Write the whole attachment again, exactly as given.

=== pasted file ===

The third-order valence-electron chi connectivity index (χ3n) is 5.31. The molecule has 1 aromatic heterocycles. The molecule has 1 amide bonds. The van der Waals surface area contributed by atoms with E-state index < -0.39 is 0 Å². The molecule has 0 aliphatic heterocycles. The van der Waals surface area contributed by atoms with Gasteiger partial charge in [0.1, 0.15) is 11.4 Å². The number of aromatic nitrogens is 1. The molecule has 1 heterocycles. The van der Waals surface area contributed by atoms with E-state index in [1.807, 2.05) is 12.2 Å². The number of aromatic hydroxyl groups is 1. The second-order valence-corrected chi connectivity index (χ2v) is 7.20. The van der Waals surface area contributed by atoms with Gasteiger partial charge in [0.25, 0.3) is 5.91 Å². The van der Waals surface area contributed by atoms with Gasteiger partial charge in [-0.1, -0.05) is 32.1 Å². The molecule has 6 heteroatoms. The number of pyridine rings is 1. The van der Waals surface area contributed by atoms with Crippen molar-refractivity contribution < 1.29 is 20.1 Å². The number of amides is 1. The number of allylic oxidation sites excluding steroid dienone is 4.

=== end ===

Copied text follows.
The third-order valence-electron chi connectivity index (χ3n) is 5.31. The molecule has 1 aromatic heterocycles. The molecule has 1 amide bonds. The van der Waals surface area contributed by atoms with E-state index < -0.39 is 0 Å². The molecule has 0 aliphatic heterocycles. The van der Waals surface area contributed by atoms with Gasteiger partial charge in [0.1, 0.15) is 11.4 Å². The number of aromatic nitrogens is 1. The molecule has 1 heterocycles. The van der Waals surface area contributed by atoms with E-state index in [1.807, 2.05) is 12.2 Å². The number of aromatic hydroxyl groups is 1. The second-order valence-corrected chi connectivity index (χ2v) is 7.20. The van der Waals surface area contributed by atoms with Gasteiger partial charge in [0.25, 0.3) is 5.91 Å². The van der Waals surface area contributed by atoms with Gasteiger partial charge in [-0.1, -0.05) is 32.1 Å². The molecule has 6 heteroatoms. The number of pyridine rings is 1. The van der Waals surface area contributed by atoms with Crippen molar-refractivity contribution < 1.29 is 20.1 Å². The number of amides is 1. The number of allylic oxidation sites excluding steroid dienone is 4.